override func object(forKey aKey: Any) -> Any? {
        let index = _keys.index(of: aKey)
        if index != NSNotFound {
            return _values[index]
        return nil
    func setObject(_ anObject: Any, forKey aKey: String) {
        let index = _keys.index(of: aKey)
        if index != NSNotFound {
            _values[index] = anObject
        } else {


let normalDic = ["hello": "world", "foo": "bar"]
// initializing empty ordered dictionary
let orderedDic = MutableOrderedDictionary()
// copying normalDic in orderedDic after a sort
normalDic.sorted { $0.0.compare($1.0) == .orderedAscending }
         .forEach { orderedDic.setObject($0.value, forKey: $0.key) }
// from now, looping on orderedDic will be done in the alphabetical order of the keys
orderedDic.forEach { print($0) }


@interface MutableOrderedDictionary<__covariant KeyType, __covariant ObjectType> : NSDictionary<KeyType, ObjectType>
@implementation MutableOrderedDictionary
    NSMutableArray *_values;
    NSMutableOrderedSet *_keys;

- (instancetype)init
    if ((self = [super init]))
        _values = NSMutableArray.new;
        _keys = NSMutableOrderedSet.new;
    return self;

- (NSUInteger)count
    return _keys.count;

- (NSEnumerator *)keyEnumerator
    return _keys.objectEnumerator;

- (id)objectForKey:(id)key
    NSUInteger index = [_keys indexOfObject:key];
    if (index != NSNotFound)
        return _values[index];
    return nil;

- (void)setObject:(id)object forKey:(id)key
    NSUInteger index = [_keys indexOfObject:key];
    if (index != NSNotFound)
        _values[index] = object;
        [_keys addObject:key];
        [_values addObject:object];


NSDictionary *normalDic = @{@"hello": @"world", @"foo": @"bar"};
// initializing empty ordered dictionary
MutableOrderedDictionary *orderedDic = MutableOrderedDictionary.new;
// copying normalDic in orderedDic after a sort
for (id key in [normalDic.allKeys sortedArrayUsingSelector:@selector(compare:)]) {
    [orderedDic setObject:normalDic[key] forKey:key];
// from now, looping on orderedDic will be done in the alphabetical order of the keys
for (id key in orderedDic) {
    NSLog(@"%@:%@", key, orderedDic[key]);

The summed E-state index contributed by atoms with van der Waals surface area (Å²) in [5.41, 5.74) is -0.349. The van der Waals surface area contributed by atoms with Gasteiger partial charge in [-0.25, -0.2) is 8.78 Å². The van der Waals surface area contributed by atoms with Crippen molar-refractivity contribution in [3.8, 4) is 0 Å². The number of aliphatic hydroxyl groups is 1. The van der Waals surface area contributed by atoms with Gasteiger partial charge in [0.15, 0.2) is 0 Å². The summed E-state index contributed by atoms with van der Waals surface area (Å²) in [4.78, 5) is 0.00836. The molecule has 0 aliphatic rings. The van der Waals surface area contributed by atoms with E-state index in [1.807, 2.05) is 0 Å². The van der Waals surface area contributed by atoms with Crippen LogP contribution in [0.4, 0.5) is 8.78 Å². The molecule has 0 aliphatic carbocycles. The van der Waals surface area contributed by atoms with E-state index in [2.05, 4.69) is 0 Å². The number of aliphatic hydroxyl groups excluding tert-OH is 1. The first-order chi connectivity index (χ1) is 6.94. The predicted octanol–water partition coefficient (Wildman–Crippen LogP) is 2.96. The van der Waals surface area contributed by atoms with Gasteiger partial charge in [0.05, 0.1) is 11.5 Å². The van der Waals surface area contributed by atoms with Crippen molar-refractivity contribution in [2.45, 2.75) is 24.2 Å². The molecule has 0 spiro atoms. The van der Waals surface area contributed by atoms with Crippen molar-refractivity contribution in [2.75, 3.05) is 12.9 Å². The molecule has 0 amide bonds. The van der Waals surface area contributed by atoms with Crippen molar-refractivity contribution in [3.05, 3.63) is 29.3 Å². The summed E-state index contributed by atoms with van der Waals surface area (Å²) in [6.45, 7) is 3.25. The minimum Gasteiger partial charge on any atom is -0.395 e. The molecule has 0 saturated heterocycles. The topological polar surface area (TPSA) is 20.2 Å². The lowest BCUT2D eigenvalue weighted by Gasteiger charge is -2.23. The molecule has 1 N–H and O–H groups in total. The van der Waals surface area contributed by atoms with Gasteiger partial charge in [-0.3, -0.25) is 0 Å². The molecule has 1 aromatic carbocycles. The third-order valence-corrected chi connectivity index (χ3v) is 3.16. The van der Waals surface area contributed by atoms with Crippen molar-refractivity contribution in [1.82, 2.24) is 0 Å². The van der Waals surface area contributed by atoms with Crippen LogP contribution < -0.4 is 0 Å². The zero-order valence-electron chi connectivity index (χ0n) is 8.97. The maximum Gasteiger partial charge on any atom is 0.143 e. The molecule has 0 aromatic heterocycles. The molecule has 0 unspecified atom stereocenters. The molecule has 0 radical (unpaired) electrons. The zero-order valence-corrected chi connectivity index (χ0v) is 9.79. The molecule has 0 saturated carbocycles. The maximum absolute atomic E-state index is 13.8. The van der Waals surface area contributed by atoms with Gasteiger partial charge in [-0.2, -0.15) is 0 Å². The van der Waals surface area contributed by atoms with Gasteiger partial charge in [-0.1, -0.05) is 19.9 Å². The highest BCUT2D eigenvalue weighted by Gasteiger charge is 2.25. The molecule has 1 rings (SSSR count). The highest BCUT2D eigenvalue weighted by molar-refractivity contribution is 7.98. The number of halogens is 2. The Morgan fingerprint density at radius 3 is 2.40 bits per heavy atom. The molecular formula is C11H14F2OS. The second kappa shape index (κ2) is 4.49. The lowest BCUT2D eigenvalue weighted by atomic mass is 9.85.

Score: 2

For, Swift 3. Please try out the following approach

        //Sample Dictionary
        let dict: [String: String] = ["01.One": "One",
                                      "02.Two": "Two",
                                      "03.Three": "Three",
                                      "04.Four": "Four",
                                      "05.Five": "Five",
                                      "06.Six": "Six",
                                      "07.Seven": "Seven",
                                      "08.Eight": "Eight",
                                      "09.Nine": "Nine",
                                      "10.Ten": "Ten"

        //Print the all keys of dictionary

        //Sort the dictionary keys array in ascending order
        let sortedKeys = dict.keys.sorted { $0.localizedCaseInsensitiveCompare($1) == ComparisonResult.orderedAscending }

        //Print the ordered dictionary keys

        //Get the first ordered key
        var firstSortedKeyOfDictionary = sortedKeys[0]

        // Get range of all characters past the first 3.
        let c = firstSortedKeyOfDictionary.characters
        let range = c.index(c.startIndex, offsetBy: 3)..<c.endIndex

        // Get the dictionary key by removing first 3 chars
        let firstKey = firstSortedKeyOfDictionary[range]

        //Print the first key


Score: 0

I don’t like C++ very much, but one solution 14 that I see myself using more and more is 13 to use Objective-C++ and std::map from the Standard 12 Template Library. It is a dictionary whose 11 keys are automatically sorted on insertion. It 10 works surprisingly well with either scalar 9 types or Objective-C objects both as keys 8 and as values.

If you need to include an 7 array as a value, just use std::vector instead of NSArray.

One 6 caveat is that you might want to provide 5 your own insert_or_assign function, unless you can use C++17 4 (see this answer). Also, you need to typedef your types to 3 prevent certain build errors. Once you figure 2 out how to use std::map, iterators etc., it is pretty 1 straightforward and fast.